The object of the invention is thus a virus filtering and removing system for water supply including a decontamination unit interposed between a water source and at least one water supply source for a confined space, and an alarm controller appropriate to report a decontamination unit malfunction. Said decontamination unit comprises a first filter retaining particles and material in suspension (MIN) of a size greater than about 5μ, a second loaded cartridge type filter retaining particles, MIN, and colloidal substances of a size greater than about 0.5μ, a third ultrafiltration filter retaining microorganisms such as bacteria of a size greater than 0.1μ, and a UVC light to destroy viruses. Pressure sensors to determine water pressure at the outlet of each filter respectively, and a means of detecting UVC lamp malfunction, said means as well as said sensors being connected to said alarm controller. A means for shutting off water is placed between the water source and the decontamination unit. The alarm controller drives the water shut-off means when it receives an alarm signal from at least one of the pressure sensors or from the means for detecting UVC lamp malfunction.

BRIEF DESCRIPTION OF THE FIGURES

The goals, objects, and characteristics of the invention will appear more clearly from reading the description that follows with reference to the drawings wherein

FIG. 1 represents a block diagram of a virus filtering and removing system for water supply according to the invention; and

FIG. 2 represents a block diagram of a centralized management system of several systems according to the invention illustrated in FIG. 1.

DETAILED DESCRIPTION OF THE INVENTION

Referring to FIG. 1, a virus filtering and removing system according to this invention consists of a decontamination unit 10 through which circulates water to be decontaminated, received from a water source 12, i.e. the water distribution network. At the outlet of unit 10, decontaminated water is sent toward one or several water supply sources 14, 16, 18. Said sources provide decontaminated water to poultry husbandry enclosed spaces i.e. for chickens, in order to alleviate avian flu transmission.

Decontamination unit 10 comprises a series of three filters 20, 22, 24 and a UVC radiance lamp 26. Filter 20 retains particles, parasites, and materials in suspension (MIN) of a size greater than about 5μ, being understood that the terms “particles, parasites, and MIN” designate any elements of mineral, animal, or vegetal type. Filter 22 is a loaded cartridge type filter retaining particles and MIN of a size greater than about 0.5μ as well as colloidal substances. Filter 24 is an ultrafiltration filter designed to retain microorganisms as bacteria of a size greater than 0.1μ.

After passing through said three filters 20, 22, 24, water presents no more turbidity, because it no longer contains particles, MIN, colloidal substances, parasites, or microbial elements. One of the above factors, alone or in association, could cause a lack of effectiveness of the UVC lamp action on viral decontamination. The water which is subjected to UVC radiance may only include a few viruses. Those being no longer masked by more voluminous particles, such as above mentioned elements, will be completely deactivated by UVC radiance. This is particularly the case for all influenza A, B, C viruses, and in particular for influenza virus A H5N1, vector of the avian flu.

UVC lamp 26 emits at a wavelength of 250 to 256 nm. Its average emitting power is 60 mJoule/cm2. As a reference, the dose necessary to deactivate a group A influenza virus is 6.6 mJoule/cm2.

A UVmeter 27 reports continuously, as a percentage of the intensity emitted during the UVC lamp early life, the intensity received at the lamp least favorable point. It constitutes an efficacy indicator taking into account all parameters influencing performances such as lamp ageing, clogging of the quartz sheath covering the lamp, and water quality degradation.

Pressure sensors 28, 30, 32 are placed at the outlet of each filter in order to measure water pressure and thus detect any abnormal load loss (pressure decrease) i.e. due to clogging of corresponding filter, said load loss indicating a deviation from optimal working conditions.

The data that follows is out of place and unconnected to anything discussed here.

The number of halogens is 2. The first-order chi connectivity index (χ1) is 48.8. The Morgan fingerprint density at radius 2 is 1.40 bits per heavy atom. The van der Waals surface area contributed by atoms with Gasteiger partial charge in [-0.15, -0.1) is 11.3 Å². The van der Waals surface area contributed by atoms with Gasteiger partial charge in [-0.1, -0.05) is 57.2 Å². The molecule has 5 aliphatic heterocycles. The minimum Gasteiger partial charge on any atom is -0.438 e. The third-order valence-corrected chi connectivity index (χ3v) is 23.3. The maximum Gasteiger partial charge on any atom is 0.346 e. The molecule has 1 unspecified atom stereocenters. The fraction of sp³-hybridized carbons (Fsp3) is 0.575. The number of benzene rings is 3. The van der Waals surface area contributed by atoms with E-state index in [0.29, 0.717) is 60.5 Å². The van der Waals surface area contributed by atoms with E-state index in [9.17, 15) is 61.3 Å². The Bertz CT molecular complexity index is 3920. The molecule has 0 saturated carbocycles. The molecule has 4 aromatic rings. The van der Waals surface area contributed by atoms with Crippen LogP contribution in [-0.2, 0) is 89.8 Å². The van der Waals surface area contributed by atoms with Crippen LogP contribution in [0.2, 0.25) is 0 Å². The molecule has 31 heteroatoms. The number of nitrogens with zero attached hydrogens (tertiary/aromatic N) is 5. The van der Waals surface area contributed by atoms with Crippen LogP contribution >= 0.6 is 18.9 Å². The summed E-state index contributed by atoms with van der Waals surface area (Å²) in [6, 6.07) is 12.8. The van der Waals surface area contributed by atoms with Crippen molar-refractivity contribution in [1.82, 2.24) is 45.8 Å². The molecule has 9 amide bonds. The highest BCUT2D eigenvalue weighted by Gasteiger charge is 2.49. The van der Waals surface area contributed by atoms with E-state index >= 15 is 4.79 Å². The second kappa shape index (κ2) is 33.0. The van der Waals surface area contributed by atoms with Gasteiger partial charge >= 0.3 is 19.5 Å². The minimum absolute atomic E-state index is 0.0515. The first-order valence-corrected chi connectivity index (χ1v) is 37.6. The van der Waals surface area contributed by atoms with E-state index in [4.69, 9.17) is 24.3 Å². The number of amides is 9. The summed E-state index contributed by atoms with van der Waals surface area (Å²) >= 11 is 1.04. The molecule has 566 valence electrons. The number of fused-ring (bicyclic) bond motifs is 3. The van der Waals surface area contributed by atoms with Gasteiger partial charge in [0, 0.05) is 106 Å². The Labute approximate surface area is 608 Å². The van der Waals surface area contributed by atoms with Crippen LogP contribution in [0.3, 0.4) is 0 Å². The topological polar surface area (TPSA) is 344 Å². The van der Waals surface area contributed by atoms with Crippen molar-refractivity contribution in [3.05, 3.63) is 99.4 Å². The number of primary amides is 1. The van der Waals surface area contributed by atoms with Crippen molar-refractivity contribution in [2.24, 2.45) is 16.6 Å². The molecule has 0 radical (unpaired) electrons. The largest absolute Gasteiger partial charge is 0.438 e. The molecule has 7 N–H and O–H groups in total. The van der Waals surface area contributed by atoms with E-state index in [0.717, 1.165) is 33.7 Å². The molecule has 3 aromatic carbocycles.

A pressure sensor 34 is also positioned just before decontamination unit 10 in order to detect a pressure drop from water source 12, possible damaging the good operation of decontamination unit 10.

Sensors 28, 30, 32 and 34 as well as UVmeter 27 are directly connected to alarm controller 36, which can be a microprocessor programmed to receive alarm signals from the pressure sensors and UVmeter, and to transmit a water shut-off command to a shut-off device 38 placed at the outlet of water source 12. For effectiveness sake, only one signal received should be sufficient for the scanner to send a shut-off signal command to shut-off water supply sources 14, 16 and 18.

It is noteworthy that the controller determines immediately the deficient element when it receives alarm signals from the sensors. Indeed, if the pressure drop occurs at source 12, all sensors 34, 28, 30, and 32 send an alarm signal to the controller since the pressure drop reverberates in all filters of the unit. If only filter 20 is deficient, an alarm signal is transmitted by sensors 28, 30 and 32. If only filter 22 is deficient, an alarm signal is transmitted by sensors 30 and 32. Finally, if only filter 24 is deficient, only sensor 32 sends an alarm signal. Of course, an alarm signal coming from UVmeter 27 indicates poor operation of UVC lamp 26.

In order to be immediately informed of a decontamination unit malfunction, it is advantageous that the report of one, or several, of the filters or of the UVC diffuser malfunction be transmitted to the user. In order to achieve that, controller 36 is preferably connected to the user's computer through a WiFi, Blue Tooth connection, by carrier current or any other adequate linkage. Thus, the user who could be managing several decontamination units, will be warned by an alarm and/or a report appearing on his computer screen. He may then be able to immediately know which unit is deficient, and, within this unit, which filters need to be replaced, and whether the UVC lamp needs to be upgraded.

A unit centralized management system is illustrated in FIG. 2. Each user has a computer 40, 42, 44 as we have just seen. Each computer is continuously connected, i.e. by WIFI connection, to the alarm controllers under its control. Thus, computer 40 is connected by WIFI to three alarm controllers 46, 48, 50.

Computers 40, 42, 44 are connected to Internet network 52. An alarm center 54 is also connected to said Internet network. Its purpose is to receive alarms, as just described, from all computers it manages in a control point of a sort managed by a centralizing organ. Thus, as soon as an alarm report is received by alarm center 54, it knows the deficient unit location as well as the nature of the failure (whether the failing device is a filter or the UVC lamp) and so it can send on site a team for repairing the unit. Such a solution reduces to a minimum the costs of use.